JARBO: I think it was Nina Simone who said an artist should reflect the times. And I've kind of lived by that. It kind of was the other way for me in this past summer, because I released an album called "Two Hands Up" in May 2020, which was literally a month before the country caught fire. And the entire album is about police brutality, about racism, about societal pressures and all of these things. And I feel like the timing couldn't have been better. But it was like literally right before, you know, the final match was thrown onto this blaze. And it's always been so important to me. And I think making that album was something that I had inside of me, but I never knew how to properly execute. And so I got to thank Young RJ, who was the producer and a part of that album, who really brought that out of me through his production and through the words that both of us had written. I knew that this was the perfect time to speak about it. Even the title "Two Hands Up" referring to "hands up, don't shoot" and a lot of the movements of the past that led to where we got to this summer. So absolutely, it's always been inside of me and been a part of me and my approach. But I think I decided to be a little more overt because I think the times called for it.
GOLDSTEIN: You also, even with all the other things you're doing, you have a great passion for video games. So that's going to give me the opportunity to ask you about nerdcore. How did all of that come together for you?
JARBO: Nerdcore, yes. I think being a gamer has a lot to do with, I think, being a part of the nerdcore subgenre. But it also just in general refers to a person who is passionate about anything. You know, you could be called a nerd about sports statistics, about shoes, about fashion. So anything that you're passionate about, I think, can become nerdcore. And there can always be a specialized group of people who will be interested in that thing. So for me, it's video games. For other people, it's coding and the life of just an outcast in general and maybe having trouble finding dates. And there's songs about all of it. You know, it could be Harry Potter, it could be literature. I've seen so many subgenres and subsets of nerdcore, which makes it really limitless. And so I've just been lucky enough to find my space in that within video games. And what I like to do is try to place myself or people who look like me or think like me into places where we've never been. So when I initially started this journey, I colored Mega Man Black. I made Mega Man African American, and this caused a huge uproar on the internet. Everybody's like, "But you can't. But, but, but ..." I'm sure it was the same as the initial reactions of like a Black Spider-Man or all these other things. So mainly it was just — for me anyway, it comes from the idea of Afrofuturism, which is basically an entire genre of fiction stories, books, a few movies that are basically placing African Americans into sci-fi, because for the longest time, we've never existed in these worlds. Because of a lack of inclusivity, we've had to create our own. And that's literally what I did by coloring Mega Man and pretending that I was Mega Man. And so now what I try to do with video games is just imagine myself or someone who thought or looked like me in these situations and how it would change the entire storyline. And that's a lot of what the music that I create now is. I'm just placing myself and my own walk of life into a place where it's literally never been represented. And from that, it's bred an infinite well of creative ideas.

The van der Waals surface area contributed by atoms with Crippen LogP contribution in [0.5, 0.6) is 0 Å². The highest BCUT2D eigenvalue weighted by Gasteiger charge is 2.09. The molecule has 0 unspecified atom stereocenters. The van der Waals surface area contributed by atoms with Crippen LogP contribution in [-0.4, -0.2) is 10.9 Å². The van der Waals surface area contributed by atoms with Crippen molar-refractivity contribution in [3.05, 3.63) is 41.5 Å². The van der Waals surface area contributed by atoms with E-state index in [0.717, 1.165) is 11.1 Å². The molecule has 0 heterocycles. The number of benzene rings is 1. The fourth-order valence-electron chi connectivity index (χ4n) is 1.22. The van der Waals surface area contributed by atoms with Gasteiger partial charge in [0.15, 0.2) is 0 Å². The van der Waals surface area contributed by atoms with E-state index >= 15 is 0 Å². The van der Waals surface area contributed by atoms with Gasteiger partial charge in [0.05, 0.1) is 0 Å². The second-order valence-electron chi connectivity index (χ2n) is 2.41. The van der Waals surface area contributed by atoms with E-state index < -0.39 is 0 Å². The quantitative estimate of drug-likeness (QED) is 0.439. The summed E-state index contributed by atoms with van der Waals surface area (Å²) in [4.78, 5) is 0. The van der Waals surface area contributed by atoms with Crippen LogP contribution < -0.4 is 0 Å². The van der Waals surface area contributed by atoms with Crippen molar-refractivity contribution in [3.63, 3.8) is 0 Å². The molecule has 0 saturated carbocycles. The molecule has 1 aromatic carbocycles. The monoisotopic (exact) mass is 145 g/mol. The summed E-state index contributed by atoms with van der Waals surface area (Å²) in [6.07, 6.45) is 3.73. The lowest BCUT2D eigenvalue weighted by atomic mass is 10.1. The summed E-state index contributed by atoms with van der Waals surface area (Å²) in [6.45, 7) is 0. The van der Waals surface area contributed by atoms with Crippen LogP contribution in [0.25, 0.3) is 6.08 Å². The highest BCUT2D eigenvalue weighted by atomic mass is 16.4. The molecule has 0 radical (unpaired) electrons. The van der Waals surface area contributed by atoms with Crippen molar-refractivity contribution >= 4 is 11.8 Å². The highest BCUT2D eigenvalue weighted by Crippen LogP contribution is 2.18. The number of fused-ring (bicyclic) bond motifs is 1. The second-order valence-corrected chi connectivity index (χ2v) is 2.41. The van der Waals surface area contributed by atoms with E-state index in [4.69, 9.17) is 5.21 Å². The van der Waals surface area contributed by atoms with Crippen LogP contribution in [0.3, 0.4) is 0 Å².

GOLDSTEIN: And that is Raheem "Mega Ran" Jarbo. We've been talking about his career and his new book, "Dream Master - a Memoir: From the Stoop to the Stage to the Stars." Raheem, thanks so much for the time and good luck.
JARBO: Thank you so much, Steve.